The City of Gothenburg in Sweden uses a district cooling system powered by the cool flows from the river Göta älv.

Gothenburg, Sweden, uses the river Göta älv to pre-cool water used in its large-scale district cooling system. By using a combination of river water for pre-cooling and waste heat from an incineration plant to drive its absorption chillers, Gothenburg substantially lowered CO2 emissions compared to conventional cooling methods. Customers get the environmental benefit of sustainable cooling at an affordable cost.

Why you should care

Gothenburg’s district cooling system harnesses free, local resources – river water and surplus heat – in order to offer citizens a cost-competitive, energy-efficient alternative to conventional air-conditioning in the summer. District cooling in Gothenburg is a sustainable way of providing a solution for a growing cooling domestic and industrial market.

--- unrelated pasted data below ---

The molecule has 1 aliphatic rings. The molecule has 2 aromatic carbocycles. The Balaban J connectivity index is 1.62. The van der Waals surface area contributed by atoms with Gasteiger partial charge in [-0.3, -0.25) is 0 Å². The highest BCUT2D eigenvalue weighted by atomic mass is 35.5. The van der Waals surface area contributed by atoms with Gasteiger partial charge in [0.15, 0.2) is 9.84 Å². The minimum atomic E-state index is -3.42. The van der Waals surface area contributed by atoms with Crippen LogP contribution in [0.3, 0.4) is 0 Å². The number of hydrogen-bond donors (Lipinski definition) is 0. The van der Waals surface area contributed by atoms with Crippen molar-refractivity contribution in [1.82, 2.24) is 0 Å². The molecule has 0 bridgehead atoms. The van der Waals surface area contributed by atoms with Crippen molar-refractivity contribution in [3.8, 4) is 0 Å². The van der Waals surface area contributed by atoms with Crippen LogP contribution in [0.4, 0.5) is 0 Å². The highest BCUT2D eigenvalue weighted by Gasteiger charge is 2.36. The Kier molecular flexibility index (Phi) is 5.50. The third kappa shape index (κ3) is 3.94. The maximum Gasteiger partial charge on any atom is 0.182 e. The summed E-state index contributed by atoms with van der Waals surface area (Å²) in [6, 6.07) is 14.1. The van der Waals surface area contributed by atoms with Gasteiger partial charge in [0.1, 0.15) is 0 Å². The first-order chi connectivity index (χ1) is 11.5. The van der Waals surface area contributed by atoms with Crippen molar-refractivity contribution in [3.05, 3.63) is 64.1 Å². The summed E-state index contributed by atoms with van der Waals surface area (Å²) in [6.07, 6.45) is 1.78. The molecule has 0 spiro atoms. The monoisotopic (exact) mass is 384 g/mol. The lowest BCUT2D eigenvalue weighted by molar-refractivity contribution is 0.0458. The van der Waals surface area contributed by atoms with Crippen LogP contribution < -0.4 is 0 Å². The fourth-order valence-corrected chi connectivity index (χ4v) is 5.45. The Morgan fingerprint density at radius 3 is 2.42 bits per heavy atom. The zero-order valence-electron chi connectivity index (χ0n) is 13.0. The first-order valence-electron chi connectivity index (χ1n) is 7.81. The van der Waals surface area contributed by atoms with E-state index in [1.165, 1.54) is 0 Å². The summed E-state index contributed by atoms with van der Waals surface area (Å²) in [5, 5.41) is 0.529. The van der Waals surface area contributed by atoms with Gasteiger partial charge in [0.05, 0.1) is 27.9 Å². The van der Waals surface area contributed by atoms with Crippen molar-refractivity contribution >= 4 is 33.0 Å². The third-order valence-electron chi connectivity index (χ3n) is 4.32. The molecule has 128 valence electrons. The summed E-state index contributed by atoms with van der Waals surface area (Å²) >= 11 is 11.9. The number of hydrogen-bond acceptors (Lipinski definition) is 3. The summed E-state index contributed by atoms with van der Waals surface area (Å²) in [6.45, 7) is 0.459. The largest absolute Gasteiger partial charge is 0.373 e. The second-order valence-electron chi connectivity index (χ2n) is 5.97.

How the Global Goals are addressed

Affordable and clean energy
Using naturally cool river water is a clean and affordable source of energy for district cooling.

Sustainable cities and communities
Cities that use district cooling instead of air conditioning units for each building will save on costs and emissions.

Climate action
District cooling is estimated to reduce CO2 emissions by up to 80% compared to conventional air-conditioning.

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The City of Gothenburg
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Global Goals addressed

Deployed in: Worldwide
Developed in: Sweden
Stage: Early implementation